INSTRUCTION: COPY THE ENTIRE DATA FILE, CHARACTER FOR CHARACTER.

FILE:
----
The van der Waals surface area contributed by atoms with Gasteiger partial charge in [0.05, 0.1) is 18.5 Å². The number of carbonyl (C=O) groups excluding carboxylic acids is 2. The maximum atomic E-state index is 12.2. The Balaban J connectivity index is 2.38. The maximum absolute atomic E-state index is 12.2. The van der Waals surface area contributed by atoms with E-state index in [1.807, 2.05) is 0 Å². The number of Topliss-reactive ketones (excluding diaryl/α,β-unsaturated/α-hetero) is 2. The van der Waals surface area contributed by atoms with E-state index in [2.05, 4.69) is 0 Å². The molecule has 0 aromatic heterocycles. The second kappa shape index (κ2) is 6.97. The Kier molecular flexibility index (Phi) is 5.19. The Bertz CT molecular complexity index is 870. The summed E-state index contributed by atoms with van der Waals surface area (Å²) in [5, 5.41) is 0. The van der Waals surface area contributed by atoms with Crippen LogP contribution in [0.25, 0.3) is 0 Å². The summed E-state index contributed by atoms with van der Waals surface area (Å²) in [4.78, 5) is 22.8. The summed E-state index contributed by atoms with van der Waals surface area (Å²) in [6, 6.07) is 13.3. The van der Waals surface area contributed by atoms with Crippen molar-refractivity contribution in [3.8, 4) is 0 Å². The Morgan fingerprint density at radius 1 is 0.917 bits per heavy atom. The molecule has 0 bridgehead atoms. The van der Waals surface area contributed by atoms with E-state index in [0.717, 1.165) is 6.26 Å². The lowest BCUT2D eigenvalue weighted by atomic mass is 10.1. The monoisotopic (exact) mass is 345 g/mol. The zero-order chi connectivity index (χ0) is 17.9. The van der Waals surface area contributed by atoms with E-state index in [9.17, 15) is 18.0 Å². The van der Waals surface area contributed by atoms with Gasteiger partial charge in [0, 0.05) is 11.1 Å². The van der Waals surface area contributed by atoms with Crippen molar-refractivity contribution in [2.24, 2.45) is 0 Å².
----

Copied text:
The van der Waals surface area contributed by atoms with Gasteiger partial charge in [0.05, 0.1) is 18.5 Å². The number of carbonyl (C=O) groups excluding carboxylic acids is 2. The maximum atomic E-state index is 12.2. The Balaban J connectivity index is 2.38. The maximum absolute atomic E-state index is 12.2. The van der Waals surface area contributed by atoms with E-state index in [1.807, 2.05) is 0 Å². The number of Topliss-reactive ketones (excluding diaryl/α,β-unsaturated/α-hetero) is 2. The van der Waals surface area contributed by atoms with E-state index in [2.05, 4.69) is 0 Å². The molecule has 0 aromatic heterocycles. The second kappa shape index (κ2) is 6.97. The Kier molecular flexibility index (Phi) is 5.19. The Bertz CT molecular complexity index is 870. The summed E-state index contributed by atoms with van der Waals surface area (Å²) in [5, 5.41) is 0. The van der Waals surface area contributed by atoms with Crippen LogP contribution in [0.25, 0.3) is 0 Å². The summed E-state index contributed by atoms with van der Waals surface area (Å²) in [4.78, 5) is 22.8. The summed E-state index contributed by atoms with van der Waals surface area (Å²) in [6, 6.07) is 13.3. The van der Waals surface area contributed by atoms with Crippen molar-refractivity contribution in [3.8, 4) is 0 Å². The Morgan fingerprint density at radius 1 is 0.917 bits per heavy atom. The molecule has 0 bridgehead atoms. The van der Waals surface area contributed by atoms with E-state index in [0.717, 1.165) is 6.26 Å². The lowest BCUT2D eigenvalue weighted by atomic mass is 10.1. The monoisotopic (exact) mass is 345 g/mol. The zero-order chi connectivity index (χ0) is 17.9. The van der Waals surface area contributed by atoms with E-state index in [9.17, 15) is 18.0 Å². The van der Waals surface area contributed by atoms with Gasteiger partial charge in [0, 0.05) is 11.1 Å². The van der Waals surface area contributed by atoms with Crippen molar-refractivity contribution in [2.24, 2.45) is 0 Å².